If you get a cold or the flu, is that an attack of the Devil? Is Roger Hesch’s cancer an attack of the Devil? If you are depressed or discouraged, is that an attack of the Devil? If the bureaucracy is not processing your papers, is that an attack of the Devil? If you are trying to get to Europe and being stopped, is that an attack of the Devil? If you are trying to get a business started and being stymied, is that an attack of the Devil?

If so, then taking Peter’s advice to resist the Devil is good advice. But if not, then resisting the Devil is fruitless, a waste of time and energy.

Richard Lovelace, a church historian who has specialized in spiritual theology, wrote two books, Dynamics of Spiritual Life and a shorter version of that titled Renewal as a Way of Daily Life. In these books he talks, in part, about the necessity of discerning the source of evil that confronts us. He says that evil that oppresses us comes in three forms: the world, the flesh and the devil.

What is evil in the form of the world?

We live in a fallen world. The book of Genesis tells us that because of sin, the whole of creation is fallen. So in this world that at times can look like the Garden of Eden with scenes of unspeakable beauty, there is disease and natural disasters. Cancer and hurricanes and pneumonia and earthquakes are part of this fallen world. Jesus said in the sermon on the Mount that God “causes his sun to shine on the evil and the good, and sends rain on the righteous and the unrighteous.” The fallen world affects Christians as well as non-Christians. So when disease strikes, it may be an attack of the Devil, but it may be the fallen world we are encountering.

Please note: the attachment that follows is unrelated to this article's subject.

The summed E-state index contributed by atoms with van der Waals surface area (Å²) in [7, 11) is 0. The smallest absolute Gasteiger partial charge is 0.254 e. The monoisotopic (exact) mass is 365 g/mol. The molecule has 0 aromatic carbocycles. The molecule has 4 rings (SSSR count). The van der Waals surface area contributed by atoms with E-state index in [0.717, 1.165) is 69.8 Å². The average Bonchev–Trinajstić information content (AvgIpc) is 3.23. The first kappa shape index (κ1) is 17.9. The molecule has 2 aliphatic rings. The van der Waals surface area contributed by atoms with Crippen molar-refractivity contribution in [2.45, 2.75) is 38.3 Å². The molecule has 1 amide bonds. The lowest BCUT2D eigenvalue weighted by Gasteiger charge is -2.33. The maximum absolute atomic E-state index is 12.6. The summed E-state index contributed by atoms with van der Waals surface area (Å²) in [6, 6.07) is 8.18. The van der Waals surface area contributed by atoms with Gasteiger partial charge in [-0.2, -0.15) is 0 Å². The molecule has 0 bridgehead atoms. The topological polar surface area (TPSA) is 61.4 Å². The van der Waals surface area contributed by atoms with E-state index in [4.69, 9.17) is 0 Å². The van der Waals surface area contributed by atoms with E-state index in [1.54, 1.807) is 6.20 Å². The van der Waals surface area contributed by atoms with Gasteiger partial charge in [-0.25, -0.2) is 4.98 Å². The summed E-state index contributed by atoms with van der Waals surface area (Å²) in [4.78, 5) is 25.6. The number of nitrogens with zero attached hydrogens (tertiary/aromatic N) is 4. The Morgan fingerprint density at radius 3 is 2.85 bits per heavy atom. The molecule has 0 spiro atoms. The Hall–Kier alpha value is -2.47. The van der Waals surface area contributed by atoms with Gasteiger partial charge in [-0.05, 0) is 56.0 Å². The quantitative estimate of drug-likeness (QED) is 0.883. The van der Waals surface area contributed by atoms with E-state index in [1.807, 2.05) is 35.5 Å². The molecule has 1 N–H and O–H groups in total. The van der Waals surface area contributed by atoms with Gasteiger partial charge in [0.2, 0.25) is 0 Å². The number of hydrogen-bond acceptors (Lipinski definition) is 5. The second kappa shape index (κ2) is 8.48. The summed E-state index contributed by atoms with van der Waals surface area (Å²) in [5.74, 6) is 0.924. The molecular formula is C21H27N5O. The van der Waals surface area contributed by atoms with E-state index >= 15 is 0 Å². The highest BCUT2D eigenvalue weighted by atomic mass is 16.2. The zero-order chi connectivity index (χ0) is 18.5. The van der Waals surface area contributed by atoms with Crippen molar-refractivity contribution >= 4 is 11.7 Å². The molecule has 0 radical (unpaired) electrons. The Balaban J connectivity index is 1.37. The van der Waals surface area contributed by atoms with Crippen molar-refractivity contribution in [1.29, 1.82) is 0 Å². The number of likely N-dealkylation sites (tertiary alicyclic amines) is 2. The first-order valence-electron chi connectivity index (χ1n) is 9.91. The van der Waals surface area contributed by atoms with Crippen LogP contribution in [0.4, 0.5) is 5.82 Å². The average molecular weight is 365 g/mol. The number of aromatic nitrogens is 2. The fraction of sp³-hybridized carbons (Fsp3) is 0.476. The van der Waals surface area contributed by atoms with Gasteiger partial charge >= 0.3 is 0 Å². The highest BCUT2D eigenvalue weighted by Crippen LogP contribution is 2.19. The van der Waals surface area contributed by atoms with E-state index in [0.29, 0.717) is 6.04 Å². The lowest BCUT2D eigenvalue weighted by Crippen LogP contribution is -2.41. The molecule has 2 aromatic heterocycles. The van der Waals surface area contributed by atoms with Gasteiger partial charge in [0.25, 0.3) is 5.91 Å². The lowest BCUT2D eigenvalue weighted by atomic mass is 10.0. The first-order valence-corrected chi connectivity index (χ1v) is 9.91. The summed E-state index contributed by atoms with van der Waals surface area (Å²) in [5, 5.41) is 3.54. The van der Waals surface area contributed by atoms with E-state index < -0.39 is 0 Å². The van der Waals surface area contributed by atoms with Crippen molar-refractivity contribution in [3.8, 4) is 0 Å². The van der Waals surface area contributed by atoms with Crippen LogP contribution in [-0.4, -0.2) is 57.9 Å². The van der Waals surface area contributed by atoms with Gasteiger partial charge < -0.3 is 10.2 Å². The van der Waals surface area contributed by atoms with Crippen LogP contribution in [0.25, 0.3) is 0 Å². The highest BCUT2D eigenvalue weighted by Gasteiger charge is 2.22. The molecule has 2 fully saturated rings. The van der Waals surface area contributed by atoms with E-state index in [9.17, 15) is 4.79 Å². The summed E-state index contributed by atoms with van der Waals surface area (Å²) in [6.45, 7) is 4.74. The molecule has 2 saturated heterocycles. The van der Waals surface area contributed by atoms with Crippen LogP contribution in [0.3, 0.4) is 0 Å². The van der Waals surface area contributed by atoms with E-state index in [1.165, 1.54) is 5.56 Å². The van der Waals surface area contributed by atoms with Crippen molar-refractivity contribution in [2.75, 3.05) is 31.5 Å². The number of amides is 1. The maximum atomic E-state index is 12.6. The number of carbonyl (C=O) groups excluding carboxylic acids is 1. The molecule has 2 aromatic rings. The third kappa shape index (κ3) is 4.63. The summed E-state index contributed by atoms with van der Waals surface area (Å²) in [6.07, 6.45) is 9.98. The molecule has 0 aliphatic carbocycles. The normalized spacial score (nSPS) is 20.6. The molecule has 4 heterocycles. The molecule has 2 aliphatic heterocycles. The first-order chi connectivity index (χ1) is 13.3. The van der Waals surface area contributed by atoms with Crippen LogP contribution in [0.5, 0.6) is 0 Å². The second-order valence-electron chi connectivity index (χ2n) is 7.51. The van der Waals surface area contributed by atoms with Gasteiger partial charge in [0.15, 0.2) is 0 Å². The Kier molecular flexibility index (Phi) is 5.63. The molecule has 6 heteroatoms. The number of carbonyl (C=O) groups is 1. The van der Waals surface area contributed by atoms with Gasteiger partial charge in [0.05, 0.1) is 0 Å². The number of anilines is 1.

In this fallen world, sinful human beings become preoccupied with power, prestige and materialism. These are not things that in themselves are evil. We all have some measure of power, some sphere of influence. I decide what text we will listen to on Sundays. I have a certain measure of power. I also have some measure of prestige. I am the pastor of RPF International. Power and prestige are not in themselves evil. Nor is the material world we live in evil. Possessions are not evil. Money is not evil. But, as James points out in his letter, it is the love of money that is a route of evil. It is when we become preoccupied with power, prestige and materialism, that evil rules. Tim Keller, a pastor in NYC, defines sinful desires not as wanting bad things, but wanting things badly.

When we become preoccupied with power, prestige and materialism, we create institutions and patterns of behavior that oppress others. Examples of this are racism, economic oppression, discriminatory policies and unjust laws.

This is evil in the form of the world that oppresses us.

Lovelace also talks about the flesh.

Evil in the form of the flesh is the inability to control my own desires and the inability to do the things I know I need to do.

Gluttony, pornography, addictions whether to caffeine or tobacco or something else, these are the pleasures of the flesh that are at war with our soul. Pride, covetousness, vanity, these are elements of the flesh that are at war with my soul. Laziness, pursuit of pleasure at the expense of responsibility and duty, these are elements of the flesh that are at war with my soul.